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Old 25-02-2015, 05:39   #1
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Sail trim

I need to read and study a real good book on sail trim. I have had a boat since 2008 but I am not as sharp as I should be. I also do not know enough to know when someone is full of it. I may do the World ARC so I need to sharpen up on down wind sailing and rigging for down wind.
Suggestions?
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Old 25-02-2015, 06:20   #2
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Re: Sail trim

I keep a copy of this on the boat (even though it doesn't have much on cruising cats and is a bit dated) but I still refer to it frequently. It should be a terrific reference to any mono sailor, IMHO.

http://www.amazon.com/Best-Sail-Trim.../dp/1574091190

A good way to learn sail trim is to race. Get a crew spot on a boat and you'll learn a lot.

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Old 25-02-2015, 07:27   #3
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Re: Sail trim

I took a North Sails class that was really great. They also have a good website describing sail trim although nothing really available on downwind sailing.

North Sails: Mainsail Trim - Introduction
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Old 27-02-2015, 10:21   #4
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Re: Sail trim

I've read a number of books and countless articles on the subject. Book I always recommend to those who are interested is:

Illustrated Sail & Rig Tuning by Ivar Dedekam.

Available on Amazon.com
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Old 27-02-2015, 10:56   #5
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Re: Sail trim

I used to have a book "Sail Trim for Cruisers". I liked it because it was short to the point with pictures.
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Old 27-02-2015, 11:10   #6
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Re: Sail trim

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Originally Posted by sailorboy1 View Post
I used to have a book "Sail Trim for Cruisers". I liked it because it was short to the point with pictures.
Sail Trim for Cruisers! That's awesome...................gessus.

I did get a good lesson in Pensacola though watching a cruiser. He was headed out the pass and he just let his jib flap around for about 30 minutes until he turn South to head out the pass.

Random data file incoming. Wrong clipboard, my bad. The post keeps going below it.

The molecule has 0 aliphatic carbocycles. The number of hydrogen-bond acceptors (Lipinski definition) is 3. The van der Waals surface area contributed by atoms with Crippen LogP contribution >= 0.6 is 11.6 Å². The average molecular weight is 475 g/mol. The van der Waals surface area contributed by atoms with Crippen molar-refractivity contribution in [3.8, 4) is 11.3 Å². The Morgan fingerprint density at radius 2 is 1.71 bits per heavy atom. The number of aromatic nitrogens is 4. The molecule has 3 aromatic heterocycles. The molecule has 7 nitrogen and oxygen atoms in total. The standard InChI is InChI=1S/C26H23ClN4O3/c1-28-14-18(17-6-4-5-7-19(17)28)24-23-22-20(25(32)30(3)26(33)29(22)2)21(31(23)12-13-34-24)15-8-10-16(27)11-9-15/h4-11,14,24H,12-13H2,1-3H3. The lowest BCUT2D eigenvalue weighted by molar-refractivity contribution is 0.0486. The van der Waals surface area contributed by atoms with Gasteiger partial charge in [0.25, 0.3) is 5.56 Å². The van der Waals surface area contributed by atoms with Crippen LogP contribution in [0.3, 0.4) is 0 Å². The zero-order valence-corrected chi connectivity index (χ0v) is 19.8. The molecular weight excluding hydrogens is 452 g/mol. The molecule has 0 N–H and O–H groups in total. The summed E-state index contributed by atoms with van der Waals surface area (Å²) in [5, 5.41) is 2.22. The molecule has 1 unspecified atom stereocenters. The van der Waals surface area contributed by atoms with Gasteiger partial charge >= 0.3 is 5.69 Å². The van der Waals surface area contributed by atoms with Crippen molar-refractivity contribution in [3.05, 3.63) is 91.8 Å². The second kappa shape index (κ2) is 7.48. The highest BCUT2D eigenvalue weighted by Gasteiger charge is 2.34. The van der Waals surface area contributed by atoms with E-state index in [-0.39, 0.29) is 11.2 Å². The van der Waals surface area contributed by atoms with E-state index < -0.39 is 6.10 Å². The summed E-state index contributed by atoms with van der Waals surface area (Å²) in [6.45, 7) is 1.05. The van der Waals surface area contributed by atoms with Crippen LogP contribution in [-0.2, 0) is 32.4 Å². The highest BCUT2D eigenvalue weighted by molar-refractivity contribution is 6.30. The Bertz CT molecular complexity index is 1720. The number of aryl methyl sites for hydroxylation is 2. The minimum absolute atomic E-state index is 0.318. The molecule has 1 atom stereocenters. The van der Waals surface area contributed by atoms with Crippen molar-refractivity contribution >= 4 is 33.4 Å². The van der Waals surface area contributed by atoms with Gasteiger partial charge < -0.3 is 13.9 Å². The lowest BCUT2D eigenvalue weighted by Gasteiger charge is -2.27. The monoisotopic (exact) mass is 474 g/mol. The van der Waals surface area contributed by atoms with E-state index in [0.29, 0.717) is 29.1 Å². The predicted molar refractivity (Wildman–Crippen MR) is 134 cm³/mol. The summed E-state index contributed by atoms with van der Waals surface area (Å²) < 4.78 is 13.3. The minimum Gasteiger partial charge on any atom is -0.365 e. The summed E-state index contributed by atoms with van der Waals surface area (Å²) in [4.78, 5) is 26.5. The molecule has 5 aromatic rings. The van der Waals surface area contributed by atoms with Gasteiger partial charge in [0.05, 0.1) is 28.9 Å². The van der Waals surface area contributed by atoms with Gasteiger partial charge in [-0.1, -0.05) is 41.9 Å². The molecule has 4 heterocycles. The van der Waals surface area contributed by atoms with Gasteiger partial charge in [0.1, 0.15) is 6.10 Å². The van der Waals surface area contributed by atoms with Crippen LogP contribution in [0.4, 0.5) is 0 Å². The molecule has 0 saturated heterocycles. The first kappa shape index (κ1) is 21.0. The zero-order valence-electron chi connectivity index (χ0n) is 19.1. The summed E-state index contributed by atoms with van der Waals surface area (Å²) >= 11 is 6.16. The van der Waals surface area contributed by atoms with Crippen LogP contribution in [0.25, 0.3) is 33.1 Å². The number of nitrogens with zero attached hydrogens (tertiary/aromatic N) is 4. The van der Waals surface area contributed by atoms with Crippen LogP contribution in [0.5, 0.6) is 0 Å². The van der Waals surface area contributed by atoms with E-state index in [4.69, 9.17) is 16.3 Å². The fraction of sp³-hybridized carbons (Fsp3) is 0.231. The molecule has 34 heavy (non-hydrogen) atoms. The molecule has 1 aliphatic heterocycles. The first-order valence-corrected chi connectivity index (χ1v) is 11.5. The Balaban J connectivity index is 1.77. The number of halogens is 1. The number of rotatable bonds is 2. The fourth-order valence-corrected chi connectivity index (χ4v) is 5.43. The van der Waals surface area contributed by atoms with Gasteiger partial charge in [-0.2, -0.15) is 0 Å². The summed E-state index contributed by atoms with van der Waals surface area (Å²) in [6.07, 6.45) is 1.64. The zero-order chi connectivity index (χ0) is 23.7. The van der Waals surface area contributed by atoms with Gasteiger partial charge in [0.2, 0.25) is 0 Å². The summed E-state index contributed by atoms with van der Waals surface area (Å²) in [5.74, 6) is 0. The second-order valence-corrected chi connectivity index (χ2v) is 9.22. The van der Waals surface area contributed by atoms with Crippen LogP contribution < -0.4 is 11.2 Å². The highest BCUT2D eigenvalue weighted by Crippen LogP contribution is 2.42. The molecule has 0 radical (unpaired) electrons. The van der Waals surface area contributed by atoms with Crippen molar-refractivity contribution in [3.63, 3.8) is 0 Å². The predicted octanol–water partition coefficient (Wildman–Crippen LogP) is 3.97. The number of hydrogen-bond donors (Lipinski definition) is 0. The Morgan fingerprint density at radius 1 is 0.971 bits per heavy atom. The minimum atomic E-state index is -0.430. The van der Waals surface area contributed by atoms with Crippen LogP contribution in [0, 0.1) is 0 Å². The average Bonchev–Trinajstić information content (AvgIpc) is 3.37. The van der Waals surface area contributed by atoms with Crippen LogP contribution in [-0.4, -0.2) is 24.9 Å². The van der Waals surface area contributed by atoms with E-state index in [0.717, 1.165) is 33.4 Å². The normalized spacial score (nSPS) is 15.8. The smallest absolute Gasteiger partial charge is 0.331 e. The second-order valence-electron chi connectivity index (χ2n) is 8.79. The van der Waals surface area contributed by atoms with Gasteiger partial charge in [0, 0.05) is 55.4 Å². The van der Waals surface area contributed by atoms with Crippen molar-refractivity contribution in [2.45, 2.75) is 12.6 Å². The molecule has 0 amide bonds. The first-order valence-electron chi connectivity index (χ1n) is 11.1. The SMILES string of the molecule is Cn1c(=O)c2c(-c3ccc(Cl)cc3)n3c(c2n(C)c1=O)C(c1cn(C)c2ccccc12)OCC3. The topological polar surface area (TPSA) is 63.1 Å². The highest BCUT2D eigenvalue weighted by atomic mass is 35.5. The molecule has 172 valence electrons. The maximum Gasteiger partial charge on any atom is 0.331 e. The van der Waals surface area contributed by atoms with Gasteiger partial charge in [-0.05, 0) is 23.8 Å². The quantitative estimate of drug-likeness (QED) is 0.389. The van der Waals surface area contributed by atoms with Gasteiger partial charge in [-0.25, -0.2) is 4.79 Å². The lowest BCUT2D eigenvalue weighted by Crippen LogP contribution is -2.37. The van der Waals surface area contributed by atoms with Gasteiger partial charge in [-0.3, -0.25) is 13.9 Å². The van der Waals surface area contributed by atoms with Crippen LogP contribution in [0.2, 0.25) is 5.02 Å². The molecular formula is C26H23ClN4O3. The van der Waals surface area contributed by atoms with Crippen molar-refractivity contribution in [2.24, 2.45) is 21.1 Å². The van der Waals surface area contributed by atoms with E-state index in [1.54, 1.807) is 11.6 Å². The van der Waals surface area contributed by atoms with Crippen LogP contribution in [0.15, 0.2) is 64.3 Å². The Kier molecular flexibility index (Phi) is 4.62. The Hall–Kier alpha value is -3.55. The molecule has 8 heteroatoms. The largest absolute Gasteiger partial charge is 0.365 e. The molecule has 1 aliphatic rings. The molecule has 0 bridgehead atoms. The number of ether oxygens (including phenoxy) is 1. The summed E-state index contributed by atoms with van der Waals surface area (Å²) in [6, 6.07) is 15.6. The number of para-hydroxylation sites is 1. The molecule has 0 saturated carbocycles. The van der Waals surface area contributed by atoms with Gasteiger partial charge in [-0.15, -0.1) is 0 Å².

Then the jib filled and I believe he stayed on that course for days...................I know he did until he was outta sight.

If your not racing, for downwind just open the barn doors all the way and then relax.
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Old 27-02-2015, 14:58   #7
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Re: Sail trim

Quote:
Originally Posted by OldFrog75 View Post
I've read a number of books and countless articles on the subject. Book I always recommend to those who are interested is:

Illustrated Sail & Rig Tuning by Ivar Dedekam.

Available on Amazon.com
x100. I found their Illustrated series book are very good. I have most of their books. Good easy read and learn.

http://www.amazon.com/Sail-Rig-Tunin...%26+Rig+Tuning
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Old 27-02-2015, 15:21   #8
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Re: Sail trim

There is a shed load of sail trim tutorials on Youtube.
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Old 28-02-2015, 05:14   #9
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Re: Sail trim

Your sail inventory will also dictate the rigging needed when going down wind. I believe this to be the most difficult points of sail as you must keep constant watch to wind shifts, boat motion, back winding the main, and sailing by the lee which can cause uncontrollable gybes. You will only "read" so much. DOING is what will teach you. Do you still have the Morris 46? Wonderful boats and should be equipped with all necessary rigging. Certainly a local sail maker will be able to help you, or mostly any sailor who has raced or a cruising sailor. You need to find someone local to go over the boat and go sailing with you.